Author of Madam, Have You Ever Really Been Happy? An Intimate Journey through Africa and Asia


I’ve been back in the Northwest since Christmas and, finally, there seems to be some good news to report from the beleaguered Nepalis regarding the Indian blockade of their southern border. It’s been going on since October, thrusting the country into an ever-deepening crisis. Over the past months I’ve posted several articles from the Kathmandu Post and the Himalayan Times about this complicated situation. Here is a recent one that tells how the protesters have been thwarted and things are getting back to normal.

When I left Nepal at the end of December, gasoline was $14.00 a gallon on the black market; cars, trucks, and buses lined the streets for miles and even days; and, since cooking oil was at a premium, people had resorted to cooking outside on makeshift wooden stoves as winter gripped the country. Lines of oil canisters were also chained beside the road, waiting for distribution.

I’m amazed at how few people in the West knew about this unconscionable situation, and how few Western governments even cared about it. We’re so busy with our primaries, our TV shows, and the many hotspots on the international agenda, that the suffering of a small earthquake-ravaged country that can’t even get U.N. shipments of rice to hungry people living in hard-to-access mountain villages goes all but unnoticed. You just wonder how much hardship one group of people can sustain before breaking. But, as the recent NOVA documentary, Himalayan Megaquake, pointed out, these are a people who abound in patience, fortitude, and courage. They work together, help each other out, rebuild as a community, and do not exhibit the fear or anger that fills most people when they observe their situation. That says a great deal.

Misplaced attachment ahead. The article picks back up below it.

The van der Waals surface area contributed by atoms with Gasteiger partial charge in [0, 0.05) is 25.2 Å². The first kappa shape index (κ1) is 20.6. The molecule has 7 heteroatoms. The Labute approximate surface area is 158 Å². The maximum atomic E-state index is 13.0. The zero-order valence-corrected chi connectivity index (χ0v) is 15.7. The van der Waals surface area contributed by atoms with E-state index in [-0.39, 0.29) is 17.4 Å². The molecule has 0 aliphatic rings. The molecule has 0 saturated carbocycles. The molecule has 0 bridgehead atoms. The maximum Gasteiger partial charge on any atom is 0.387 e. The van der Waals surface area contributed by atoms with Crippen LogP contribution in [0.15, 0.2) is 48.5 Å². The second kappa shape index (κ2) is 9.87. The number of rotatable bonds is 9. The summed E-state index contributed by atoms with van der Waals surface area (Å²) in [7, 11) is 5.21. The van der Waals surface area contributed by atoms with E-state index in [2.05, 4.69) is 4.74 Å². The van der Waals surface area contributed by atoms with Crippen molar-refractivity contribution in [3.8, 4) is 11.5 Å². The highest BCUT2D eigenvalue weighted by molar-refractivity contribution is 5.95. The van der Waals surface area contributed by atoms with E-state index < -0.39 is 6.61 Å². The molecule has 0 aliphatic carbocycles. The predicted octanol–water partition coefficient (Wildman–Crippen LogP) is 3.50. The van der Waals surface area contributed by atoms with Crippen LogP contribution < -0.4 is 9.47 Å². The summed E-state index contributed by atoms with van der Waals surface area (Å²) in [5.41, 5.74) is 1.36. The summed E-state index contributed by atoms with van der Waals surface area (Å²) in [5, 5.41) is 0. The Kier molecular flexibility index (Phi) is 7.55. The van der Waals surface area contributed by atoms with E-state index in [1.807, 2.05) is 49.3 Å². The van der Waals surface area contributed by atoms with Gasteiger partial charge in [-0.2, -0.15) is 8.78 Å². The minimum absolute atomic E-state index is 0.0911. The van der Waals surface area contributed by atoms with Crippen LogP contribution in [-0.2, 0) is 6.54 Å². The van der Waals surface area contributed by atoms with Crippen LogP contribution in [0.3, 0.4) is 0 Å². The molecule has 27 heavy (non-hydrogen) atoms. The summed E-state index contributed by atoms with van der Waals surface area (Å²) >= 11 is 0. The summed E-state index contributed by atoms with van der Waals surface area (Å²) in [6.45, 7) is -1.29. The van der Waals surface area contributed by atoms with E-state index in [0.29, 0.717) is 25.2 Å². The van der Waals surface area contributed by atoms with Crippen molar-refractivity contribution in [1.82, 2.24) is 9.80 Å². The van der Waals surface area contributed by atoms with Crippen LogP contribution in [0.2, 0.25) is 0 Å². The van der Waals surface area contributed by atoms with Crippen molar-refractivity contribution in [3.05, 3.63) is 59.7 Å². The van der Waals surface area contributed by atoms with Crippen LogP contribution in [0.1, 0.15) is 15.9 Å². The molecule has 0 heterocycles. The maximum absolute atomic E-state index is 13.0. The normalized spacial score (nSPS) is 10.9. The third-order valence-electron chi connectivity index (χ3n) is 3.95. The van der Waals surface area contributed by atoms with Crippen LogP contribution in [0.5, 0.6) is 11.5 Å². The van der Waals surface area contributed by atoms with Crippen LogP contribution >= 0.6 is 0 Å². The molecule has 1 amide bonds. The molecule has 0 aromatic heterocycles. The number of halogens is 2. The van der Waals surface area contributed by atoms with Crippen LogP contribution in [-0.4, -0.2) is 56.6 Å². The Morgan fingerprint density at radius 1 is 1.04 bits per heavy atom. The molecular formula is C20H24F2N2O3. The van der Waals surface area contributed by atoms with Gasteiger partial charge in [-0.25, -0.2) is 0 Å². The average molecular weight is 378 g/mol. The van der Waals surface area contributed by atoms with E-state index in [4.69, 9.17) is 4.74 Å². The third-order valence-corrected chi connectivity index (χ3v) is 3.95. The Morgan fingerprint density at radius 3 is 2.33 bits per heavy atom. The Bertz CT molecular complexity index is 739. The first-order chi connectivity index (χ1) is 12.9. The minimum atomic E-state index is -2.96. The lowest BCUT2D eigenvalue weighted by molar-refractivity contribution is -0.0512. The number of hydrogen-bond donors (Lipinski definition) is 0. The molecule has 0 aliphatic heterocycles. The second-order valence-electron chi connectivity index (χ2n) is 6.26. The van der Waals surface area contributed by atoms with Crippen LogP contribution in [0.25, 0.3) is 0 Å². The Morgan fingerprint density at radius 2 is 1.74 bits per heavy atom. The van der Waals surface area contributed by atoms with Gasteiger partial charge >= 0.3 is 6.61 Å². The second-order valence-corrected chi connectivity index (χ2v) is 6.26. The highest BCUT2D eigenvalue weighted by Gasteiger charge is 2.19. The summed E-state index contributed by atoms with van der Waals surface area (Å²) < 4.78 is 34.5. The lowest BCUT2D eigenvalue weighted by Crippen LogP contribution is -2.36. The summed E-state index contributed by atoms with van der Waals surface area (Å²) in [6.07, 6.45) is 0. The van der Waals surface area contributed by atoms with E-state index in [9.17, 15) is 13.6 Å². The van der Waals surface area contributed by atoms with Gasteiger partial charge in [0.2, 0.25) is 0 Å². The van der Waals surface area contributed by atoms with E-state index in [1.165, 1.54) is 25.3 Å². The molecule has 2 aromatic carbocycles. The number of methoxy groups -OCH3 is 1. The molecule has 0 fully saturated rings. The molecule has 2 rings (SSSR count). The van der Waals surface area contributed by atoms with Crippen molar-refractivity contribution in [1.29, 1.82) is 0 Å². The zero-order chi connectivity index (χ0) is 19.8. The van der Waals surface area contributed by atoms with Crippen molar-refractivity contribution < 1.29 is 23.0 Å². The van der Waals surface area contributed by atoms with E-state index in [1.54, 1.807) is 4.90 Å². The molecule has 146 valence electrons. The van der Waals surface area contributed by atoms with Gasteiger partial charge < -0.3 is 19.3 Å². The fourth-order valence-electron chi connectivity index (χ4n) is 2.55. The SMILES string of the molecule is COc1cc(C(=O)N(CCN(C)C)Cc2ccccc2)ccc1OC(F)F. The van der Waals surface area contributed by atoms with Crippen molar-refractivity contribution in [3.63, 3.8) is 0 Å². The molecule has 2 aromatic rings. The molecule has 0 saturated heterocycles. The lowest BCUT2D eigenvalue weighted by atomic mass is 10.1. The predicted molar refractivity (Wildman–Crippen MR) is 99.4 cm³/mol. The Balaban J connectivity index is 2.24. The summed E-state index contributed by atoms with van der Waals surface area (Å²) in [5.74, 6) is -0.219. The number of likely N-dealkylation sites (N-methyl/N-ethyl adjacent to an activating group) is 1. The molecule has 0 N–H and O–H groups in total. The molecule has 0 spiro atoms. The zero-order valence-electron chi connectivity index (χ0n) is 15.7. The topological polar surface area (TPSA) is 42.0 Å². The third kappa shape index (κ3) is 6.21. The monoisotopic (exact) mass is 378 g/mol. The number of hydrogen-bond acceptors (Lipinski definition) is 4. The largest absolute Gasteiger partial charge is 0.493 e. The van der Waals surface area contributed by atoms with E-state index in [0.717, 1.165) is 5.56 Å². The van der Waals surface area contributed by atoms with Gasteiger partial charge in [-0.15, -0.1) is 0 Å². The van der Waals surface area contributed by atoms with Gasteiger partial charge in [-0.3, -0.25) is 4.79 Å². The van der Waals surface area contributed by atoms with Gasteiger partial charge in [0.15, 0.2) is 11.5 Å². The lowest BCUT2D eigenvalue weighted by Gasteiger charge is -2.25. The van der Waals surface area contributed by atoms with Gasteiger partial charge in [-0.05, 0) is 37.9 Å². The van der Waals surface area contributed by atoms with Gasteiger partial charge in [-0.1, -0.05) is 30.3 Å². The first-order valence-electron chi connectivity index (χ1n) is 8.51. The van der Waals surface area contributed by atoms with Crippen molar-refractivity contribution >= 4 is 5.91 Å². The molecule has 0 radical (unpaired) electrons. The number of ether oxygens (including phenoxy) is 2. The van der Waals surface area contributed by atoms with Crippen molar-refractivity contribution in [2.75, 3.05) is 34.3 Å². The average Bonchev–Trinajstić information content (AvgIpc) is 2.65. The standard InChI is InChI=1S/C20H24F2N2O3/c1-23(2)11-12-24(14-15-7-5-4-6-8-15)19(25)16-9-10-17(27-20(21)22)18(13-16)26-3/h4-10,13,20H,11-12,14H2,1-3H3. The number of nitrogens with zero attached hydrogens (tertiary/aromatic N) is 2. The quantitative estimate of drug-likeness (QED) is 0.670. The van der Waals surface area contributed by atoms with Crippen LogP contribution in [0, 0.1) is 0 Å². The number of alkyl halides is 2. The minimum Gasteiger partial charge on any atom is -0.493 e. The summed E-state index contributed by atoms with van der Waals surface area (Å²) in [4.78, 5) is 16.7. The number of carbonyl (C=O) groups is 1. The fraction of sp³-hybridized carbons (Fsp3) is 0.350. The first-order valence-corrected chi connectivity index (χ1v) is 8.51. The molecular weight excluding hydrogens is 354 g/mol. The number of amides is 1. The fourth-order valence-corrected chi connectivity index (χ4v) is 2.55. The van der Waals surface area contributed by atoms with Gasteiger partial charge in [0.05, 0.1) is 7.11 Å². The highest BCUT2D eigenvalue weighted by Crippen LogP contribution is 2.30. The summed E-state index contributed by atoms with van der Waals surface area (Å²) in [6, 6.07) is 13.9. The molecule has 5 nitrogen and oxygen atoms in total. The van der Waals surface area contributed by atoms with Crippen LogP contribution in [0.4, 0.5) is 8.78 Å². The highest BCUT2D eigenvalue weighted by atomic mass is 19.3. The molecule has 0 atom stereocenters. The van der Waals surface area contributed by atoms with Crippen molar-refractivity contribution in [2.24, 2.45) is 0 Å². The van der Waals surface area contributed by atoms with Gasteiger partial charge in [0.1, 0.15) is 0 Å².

In a lighter vein, I must excuse my long absence by blaming it on the worst jet lag of my life, which has led to many sleepless nights and foggy days. My children accuse me of a faulty memory, but they’re not the ones walking around in a coma! On that note, I came across an hilarious article in The New Yorker, which I want to share with you HERE. It is long and guaranteed to put you to sleep, though that is not its purpose. It also leads me to believe that I am not alone in my suffering! However, I am convinced that a visit to Mexico, Patagonia, Phoenix, Hawaii, or even Florida, away from the rain, mist, and cold of Whidbey Island in winter, would solve my problem. Living here, my body fails to see the difference between night and day. And neither do I!

But I shall stay put and suffer. After all, there is this blog to write….And isn’t April just around the corner? The sun came out yesterday and didn’t I see a couple of crocuses?

Lest you think me discontent with my surroundings, let me share a few shots of beautiful Langley. It has a certain mystique, especially at dusk. Rain or shine, I love to walk along the banks of Puget Sound and watch the ever-changing cloud formations, often being treated to rainbows. That’s the upside of rain! And the best part is that it’s five minutes down the hill from where I live. How great is that?






1 Comment

  1. Judy Wyman Kelly

    Rain is better than drought (or earthquakes!). Keep thinking flowers… 🙂

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